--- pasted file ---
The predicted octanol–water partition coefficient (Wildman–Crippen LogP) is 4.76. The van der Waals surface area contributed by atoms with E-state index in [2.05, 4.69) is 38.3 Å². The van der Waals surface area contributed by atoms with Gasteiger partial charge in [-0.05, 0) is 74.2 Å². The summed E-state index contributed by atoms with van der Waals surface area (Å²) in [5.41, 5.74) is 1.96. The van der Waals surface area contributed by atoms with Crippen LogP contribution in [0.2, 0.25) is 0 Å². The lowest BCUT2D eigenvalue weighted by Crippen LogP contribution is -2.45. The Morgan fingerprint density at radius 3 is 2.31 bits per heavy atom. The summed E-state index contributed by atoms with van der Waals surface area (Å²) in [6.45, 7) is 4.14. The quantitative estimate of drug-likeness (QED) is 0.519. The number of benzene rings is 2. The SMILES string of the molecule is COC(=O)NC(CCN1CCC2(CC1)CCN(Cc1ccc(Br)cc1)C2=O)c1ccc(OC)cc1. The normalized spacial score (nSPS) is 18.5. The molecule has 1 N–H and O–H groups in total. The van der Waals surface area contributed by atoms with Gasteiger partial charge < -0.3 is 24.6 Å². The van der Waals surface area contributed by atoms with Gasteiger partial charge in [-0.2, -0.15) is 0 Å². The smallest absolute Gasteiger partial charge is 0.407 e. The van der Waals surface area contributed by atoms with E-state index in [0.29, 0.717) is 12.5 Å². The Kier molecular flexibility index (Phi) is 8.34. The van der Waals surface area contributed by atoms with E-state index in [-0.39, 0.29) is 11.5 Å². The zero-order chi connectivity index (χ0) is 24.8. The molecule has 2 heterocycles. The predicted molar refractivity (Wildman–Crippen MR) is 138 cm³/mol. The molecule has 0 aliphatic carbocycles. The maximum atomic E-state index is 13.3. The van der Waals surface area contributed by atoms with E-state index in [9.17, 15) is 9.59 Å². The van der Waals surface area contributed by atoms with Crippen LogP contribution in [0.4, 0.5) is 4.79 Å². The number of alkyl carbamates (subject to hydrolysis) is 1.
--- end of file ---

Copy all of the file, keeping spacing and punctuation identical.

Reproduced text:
The predicted octanol–water partition coefficient (Wildman–Crippen LogP) is 4.76. The van der Waals surface area contributed by atoms with E-state index in [2.05, 4.69) is 38.3 Å². The van der Waals surface area contributed by atoms with Gasteiger partial charge in [-0.05, 0) is 74.2 Å². The summed E-state index contributed by atoms with van der Waals surface area (Å²) in [5.41, 5.74) is 1.96. The van der Waals surface area contributed by atoms with Crippen LogP contribution in [0.2, 0.25) is 0 Å². The lowest BCUT2D eigenvalue weighted by Crippen LogP contribution is -2.45. The Morgan fingerprint density at radius 3 is 2.31 bits per heavy atom. The summed E-state index contributed by atoms with van der Waals surface area (Å²) in [6.45, 7) is 4.14. The quantitative estimate of drug-likeness (QED) is 0.519. The number of benzene rings is 2. The SMILES string of the molecule is COC(=O)NC(CCN1CCC2(CC1)CCN(Cc1ccc(Br)cc1)C2=O)c1ccc(OC)cc1. The normalized spacial score (nSPS) is 18.5. The molecule has 1 N–H and O–H groups in total. The van der Waals surface area contributed by atoms with Gasteiger partial charge < -0.3 is 24.6 Å². The van der Waals surface area contributed by atoms with Gasteiger partial charge in [-0.2, -0.15) is 0 Å². The smallest absolute Gasteiger partial charge is 0.407 e. The van der Waals surface area contributed by atoms with E-state index in [0.29, 0.717) is 12.5 Å². The Kier molecular flexibility index (Phi) is 8.34. The van der Waals surface area contributed by atoms with E-state index in [-0.39, 0.29) is 11.5 Å². The zero-order chi connectivity index (χ0) is 24.8. The molecule has 2 heterocycles. The predicted molar refractivity (Wildman–Crippen MR) is 138 cm³/mol. The molecule has 0 aliphatic carbocycles. The maximum atomic E-state index is 13.3. The van der Waals surface area contributed by atoms with E-state index in [9.17, 15) is 9.59 Å². The van der Waals surface area contributed by atoms with Crippen LogP contribution in [0.4, 0.5) is 4.79 Å². The number of alkyl carbamates (subject to hydrolysis) is 1.